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By City Councilmember Nick Licata.
With assistance from my Legislative Assistant Newell Aldrich on this issue.
Urban Politics (UP) blends my insights and information on current public policy developments and personal experiences with the intent of helping citizens shape Seattle’s future.
Two Public Forums This Weekend
I am sponsoring two public forums on a couple of issues that have received much discussion over the past year in the media. The first one takes place this Friday evening and covers the issue of citizen oversight of police departments. Seventy of our nation’s largest cities have some type of functioning such body. Seattle is in the process of creating one but it has yet to be fully established. San Francisco started theirs in the early 1980’s through the initiative process. It has since received a reputation for being one of the most effective in the nation, and one that also has a working relationship with their police union. Are there any lessons for Seattle to learn from San Francisco’s experience?
The second forum will be held Saturday morning and discusses the option of electing Council Members from districts rather than electing them at-large from the entire city, as they are now. San Francisco has transitioned from at-large to district elections within the past 10 years. A number of other cities have also made this conversion, although some cities have retained a portion of at-large seats. Has this change resulted in a more fragmented council or a more responsive one to the San Francisco’s communities?
Tom Ammiano, the President of their City Council (known as their Board of Supervisors), will be the keynote speaker at each forum. He will lead a discussion in answering the above questions. I believe that San Francisco’s experience with district elections and citizen oversight of their police could help influence Seattle’s efforts to achieve greater accountability from our elected representatives and our police department. Please join the panelists listed below and me this coming weekend to listen, discuss and learn more about these important issues.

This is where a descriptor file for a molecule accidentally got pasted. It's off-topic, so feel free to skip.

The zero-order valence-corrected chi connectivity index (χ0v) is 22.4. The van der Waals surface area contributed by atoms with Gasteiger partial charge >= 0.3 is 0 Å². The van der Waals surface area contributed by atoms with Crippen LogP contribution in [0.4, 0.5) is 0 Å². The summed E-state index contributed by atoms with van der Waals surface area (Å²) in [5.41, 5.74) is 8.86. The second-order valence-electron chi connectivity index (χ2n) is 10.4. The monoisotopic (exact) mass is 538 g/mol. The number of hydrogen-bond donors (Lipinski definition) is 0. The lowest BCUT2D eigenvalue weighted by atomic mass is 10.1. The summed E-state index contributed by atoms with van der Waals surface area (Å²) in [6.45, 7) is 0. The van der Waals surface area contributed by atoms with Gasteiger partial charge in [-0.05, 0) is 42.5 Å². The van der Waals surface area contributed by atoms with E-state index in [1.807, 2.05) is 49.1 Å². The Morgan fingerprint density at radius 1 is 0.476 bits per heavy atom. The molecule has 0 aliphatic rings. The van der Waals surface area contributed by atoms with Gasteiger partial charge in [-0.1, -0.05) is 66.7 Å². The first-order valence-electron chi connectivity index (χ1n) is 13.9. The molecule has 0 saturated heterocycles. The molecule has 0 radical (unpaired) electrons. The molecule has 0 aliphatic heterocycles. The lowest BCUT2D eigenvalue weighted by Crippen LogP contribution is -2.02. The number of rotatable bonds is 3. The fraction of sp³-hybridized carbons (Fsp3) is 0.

How Do We Get Accountability
From our City Council Members and Public Employees?
Come listen to Tom Ammiano, President of San Francisco’s City Council Talk about his city’s experience with
– Operating one of the nation’s best Civilian Police Review Boards (formally known as their Office of Citizen Complaints)
Friday – October 26th, 6 to 8 pm, First AME Church, 1522 14th Ave. (Capitol Hill)
– Converting City Council representation from at-large elections to district elections
Saturday – October 27th 10 am to Noon, Lafayette Elementary School in West Seattle, 2645 California Ave SW
A distinguished panel will begin a public question and answer period by first asking Ammiano to address some their concerns
Police Accountability Panel:
Master of Ceremonies: Tony Orange – Ex. Director of Washington State Commission on African-American Affairs
1. Tony Granillo, Member of Seattle Human Rights Commission
2. Andrew Cho, Teacher at Northwest Asian Weekly’s Summer Youth Program
3. Lynne Wilson, Legal Counsel to Mothers for Police Accountability
4. Bert Caoili Past Chair of the Philippino Police Advisory Council to the Police Chief
5. Hon. Larry Gossett, King County Council
6. Mike McKay, attorney, former member of Mayor’s Citizen’s Review Panel that proposed the Office of Public Accountability (OPA)
City Council Accountability Panel:
Master of Ceremonies: Rep. Ed Murray (Democrat, 43rd District)
1. Knoll D. Lowney, Attorney, Co-Chair of YES for Seattle
2. Jay Sauceda, former City Council Candidate
3. Dawn Mason, former State Rep. From 37th District
4. George Howland, News Editor from The Weekly
5. Walt Crowley, President of History Link
6. Terri Mast, National Sec-Treasurer of Inland Boatmen Union
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